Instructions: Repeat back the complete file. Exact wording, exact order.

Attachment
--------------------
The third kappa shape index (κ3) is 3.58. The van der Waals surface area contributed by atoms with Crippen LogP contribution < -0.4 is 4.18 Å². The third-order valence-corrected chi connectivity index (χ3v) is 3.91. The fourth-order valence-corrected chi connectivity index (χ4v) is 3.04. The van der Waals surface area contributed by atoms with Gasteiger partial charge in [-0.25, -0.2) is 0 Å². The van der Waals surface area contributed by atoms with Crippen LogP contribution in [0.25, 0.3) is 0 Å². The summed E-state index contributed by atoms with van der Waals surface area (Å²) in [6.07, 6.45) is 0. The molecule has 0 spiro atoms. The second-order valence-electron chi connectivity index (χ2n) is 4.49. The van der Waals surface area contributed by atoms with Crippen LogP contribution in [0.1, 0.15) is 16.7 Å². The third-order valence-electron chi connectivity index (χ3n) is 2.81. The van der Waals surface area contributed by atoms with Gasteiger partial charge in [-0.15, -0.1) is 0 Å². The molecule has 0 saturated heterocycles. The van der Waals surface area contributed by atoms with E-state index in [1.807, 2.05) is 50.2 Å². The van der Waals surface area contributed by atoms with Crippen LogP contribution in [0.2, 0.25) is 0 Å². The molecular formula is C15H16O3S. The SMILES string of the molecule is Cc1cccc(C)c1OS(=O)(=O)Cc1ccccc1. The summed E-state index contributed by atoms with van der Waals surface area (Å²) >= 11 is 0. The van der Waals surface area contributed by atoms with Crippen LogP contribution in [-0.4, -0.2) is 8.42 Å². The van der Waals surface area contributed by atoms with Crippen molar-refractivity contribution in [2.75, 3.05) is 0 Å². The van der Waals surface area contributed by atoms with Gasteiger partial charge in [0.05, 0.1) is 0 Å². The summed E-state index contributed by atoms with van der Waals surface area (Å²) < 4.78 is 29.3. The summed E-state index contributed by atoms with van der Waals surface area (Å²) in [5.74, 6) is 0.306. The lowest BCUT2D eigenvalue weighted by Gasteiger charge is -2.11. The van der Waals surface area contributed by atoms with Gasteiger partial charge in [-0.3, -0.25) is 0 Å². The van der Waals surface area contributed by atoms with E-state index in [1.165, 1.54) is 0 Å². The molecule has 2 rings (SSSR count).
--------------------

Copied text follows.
The third kappa shape index (κ3) is 3.58. The van der Waals surface area contributed by atoms with Crippen LogP contribution < -0.4 is 4.18 Å². The third-order valence-corrected chi connectivity index (χ3v) is 3.91. The fourth-order valence-corrected chi connectivity index (χ4v) is 3.04. The van der Waals surface area contributed by atoms with Gasteiger partial charge in [-0.25, -0.2) is 0 Å². The van der Waals surface area contributed by atoms with Crippen LogP contribution in [0.25, 0.3) is 0 Å². The summed E-state index contributed by atoms with van der Waals surface area (Å²) in [6.07, 6.45) is 0. The molecule has 0 spiro atoms. The second-order valence-electron chi connectivity index (χ2n) is 4.49. The van der Waals surface area contributed by atoms with Crippen LogP contribution in [0.1, 0.15) is 16.7 Å². The third-order valence-electron chi connectivity index (χ3n) is 2.81. The van der Waals surface area contributed by atoms with Gasteiger partial charge in [-0.15, -0.1) is 0 Å². The molecule has 0 saturated heterocycles. The van der Waals surface area contributed by atoms with E-state index in [1.807, 2.05) is 50.2 Å². The van der Waals surface area contributed by atoms with Crippen LogP contribution in [0.2, 0.25) is 0 Å². The molecular formula is C15H16O3S. The SMILES string of the molecule is Cc1cccc(C)c1OS(=O)(=O)Cc1ccccc1. The summed E-state index contributed by atoms with van der Waals surface area (Å²) >= 11 is 0. The van der Waals surface area contributed by atoms with Crippen LogP contribution in [-0.4, -0.2) is 8.42 Å². The van der Waals surface area contributed by atoms with Crippen molar-refractivity contribution in [2.75, 3.05) is 0 Å². The van der Waals surface area contributed by atoms with Gasteiger partial charge in [0.05, 0.1) is 0 Å². The summed E-state index contributed by atoms with van der Waals surface area (Å²) < 4.78 is 29.3. The summed E-state index contributed by atoms with van der Waals surface area (Å²) in [5.74, 6) is 0.306. The lowest BCUT2D eigenvalue weighted by Gasteiger charge is -2.11. The van der Waals surface area contributed by atoms with Gasteiger partial charge in [-0.3, -0.25) is 0 Å². The van der Waals surface area contributed by atoms with E-state index in [1.165, 1.54) is 0 Å². The molecule has 2 rings (SSSR count).